Broncos coach finds himself at odds with Cutler
Denver, CO Colorado
DENVER, Colorado ” Trade talks involving Jay Cutler have strained the relationship between the Denver Broncos’ franchise quarterback and new coach Josh McDaniels.
Before Matt Cassel was traded from New England to Kansas City on Saturday, Cutler’s name came up in a proposed three-way deal with the Tampa Bay Buccaneers that would have brought Cassel to Denver and landed Cutler in South Florida.
McDaniels was the Patriots’ offensive coordinator last season when he helped guide Cassel, a career backup since high school, to an 11-5 record following Tom Brady’s season-ending knee injury on opening weekend.
Cutler, the 11th overall pick out of Vanderbilt in the 2006 draft, told The Denver Post he was angry that his name even came up in trade talks and said he still feels he’s on the trading block ” something McDaniels denies.
“We don’t want to trade Jay. We never did. He’s our quarterback,” McDaniels told the newspaper.
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McDaniels noted that the Broncos didn’t initiate the trade talks, only listened. Left unsaid, however, was anything about whether the Broncos nixed the proposed deal.
Cutler, the face of this franchise, isn’t convinced that the Broncos aren’t still trying to trade him.
“I’m upset. I mean, I’m really shocked at this point,” Cutler told The Post. “I could see why they want Cassel. I don’t know if they think I can’t run the system or I don’t have the skills for it. Or if they don’t think they can sign me with my next contract. I just don’t know what it is. I’ve heard I’m still on the trading block.”
Cutler’s agent, Bus Cook, said his client had every right to be upset with the Broncos for even entertaining an offer for the Pro Bowl quarterback.
“Because that’s a vote of no confidence in the guy,” Cook told The Associated Press on Sunday. “I don’t care if you’re talking about trading him for Matt Cassel, Matt Ryan or Tom Brady. That’s a vote of no confidence in him, and that’s how Jay sees it and I would, too.
“I don’t know if they were actively seeking to trade Jay, but on the other hand, I don’t know that they were turning a deaf ear to potential offers, either.”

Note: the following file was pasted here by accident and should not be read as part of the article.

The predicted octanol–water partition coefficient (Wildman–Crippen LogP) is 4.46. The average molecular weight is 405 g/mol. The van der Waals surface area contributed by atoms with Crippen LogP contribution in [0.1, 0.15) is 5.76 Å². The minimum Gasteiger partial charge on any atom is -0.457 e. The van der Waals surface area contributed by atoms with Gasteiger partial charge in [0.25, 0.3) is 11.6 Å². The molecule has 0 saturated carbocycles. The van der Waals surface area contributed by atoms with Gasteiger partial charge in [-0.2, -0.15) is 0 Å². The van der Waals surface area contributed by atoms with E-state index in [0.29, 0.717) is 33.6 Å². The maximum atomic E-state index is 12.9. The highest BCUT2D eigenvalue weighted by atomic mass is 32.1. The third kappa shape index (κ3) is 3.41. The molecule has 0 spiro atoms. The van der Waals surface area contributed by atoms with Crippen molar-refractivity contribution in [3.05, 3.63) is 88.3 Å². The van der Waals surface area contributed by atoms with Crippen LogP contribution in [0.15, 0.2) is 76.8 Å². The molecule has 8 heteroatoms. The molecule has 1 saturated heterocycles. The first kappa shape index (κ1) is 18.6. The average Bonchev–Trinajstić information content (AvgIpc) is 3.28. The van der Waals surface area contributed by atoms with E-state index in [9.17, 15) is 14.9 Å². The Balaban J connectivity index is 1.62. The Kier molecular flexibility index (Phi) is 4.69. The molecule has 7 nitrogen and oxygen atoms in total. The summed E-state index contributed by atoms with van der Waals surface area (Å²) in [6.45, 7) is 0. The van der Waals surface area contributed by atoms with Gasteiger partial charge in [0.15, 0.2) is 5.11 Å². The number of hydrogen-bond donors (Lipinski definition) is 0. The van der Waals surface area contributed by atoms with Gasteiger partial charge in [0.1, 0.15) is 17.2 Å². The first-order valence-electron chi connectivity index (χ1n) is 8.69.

Even if the Broncos didn’t initiate the trade talks, Cook argued that Cutler has every right to be upset.
“What led people to believe that there’s a possibility that Jay Cutler could be traded? Somewhere somebody had to give the inclination that he’s on the block,” Cook said. “Why else would you call? Nobody’s going to call the Giants and ask for Eli. Nobody’s calling the Colts asking about Peyton. Brady? Come on. So, why call Denver and ask about Jay?
“And if they do call, why not say, ‘That’s not for discussion. What else do you want?'”
A Broncos spokesman told The AP on Sunday that neither McDaniels, newly promoted general manager Brian Xanders nor team owner Pat Bowlen would have anything else to say publicly about the matter.
The organization felt it had adequately addressed the issue by talking to The Post and didn’t want to perpetuate the story, team spokesman Patrick Smyth said.
It’s certain however, to have long, long legs in this football-crazed state where John Elway won two Super Bowls in the 1990s and where Cutler raised eyebrows last season by comparing his arm strength to that of Elway in his prime.
It was all anybody wanted to debate on sports talk radio Sunday, not the free agency signing of seven-time Pro Bowl safety Brian Dawkins.
Some blamed the 25-year-old Cutler’s immaturity for the controversy, others pinned the blame on McDaniels’ naivete for not realizing his talented, young quarterback would react the way he did.
Cutler, who has three years left on his six-year deal he signed as a rookie, is by far the best player McDaniels inherited from Mike Shanahan, who had built a terrific young offense around the quarterback even while neglecting a defense that more than anything probably led to his firing.
Cutler told The Post he feels his relationship with McDaniels has “taken a few steps backward.”
“I don’t know if the relationship is irreconcilably broken,” Cook said. “But I know that as much as he’s meant to the organization and that ballclub, if there were attempts to trade him, then I think Jay Cutler is 100 percent right to be more than just a little bit miffed.”
Cutler is 17-20 with no playoff appearances since supplanting Jake Plummer late in the 2006 season, and he’s known for his petulant, moody personality in his dealings with teammates and the media alike.
“There’s an awful lot of smoke for there not to be a fire,” Cook said. “If they were in fact trying to trade Jay Cutler, then I think that’s a situation that’s going to cause a very serious problem for the organization.
“If they weren’t, maybe he forgives and forgets. But if they were, that’s going to be a very difficult situation to repair.”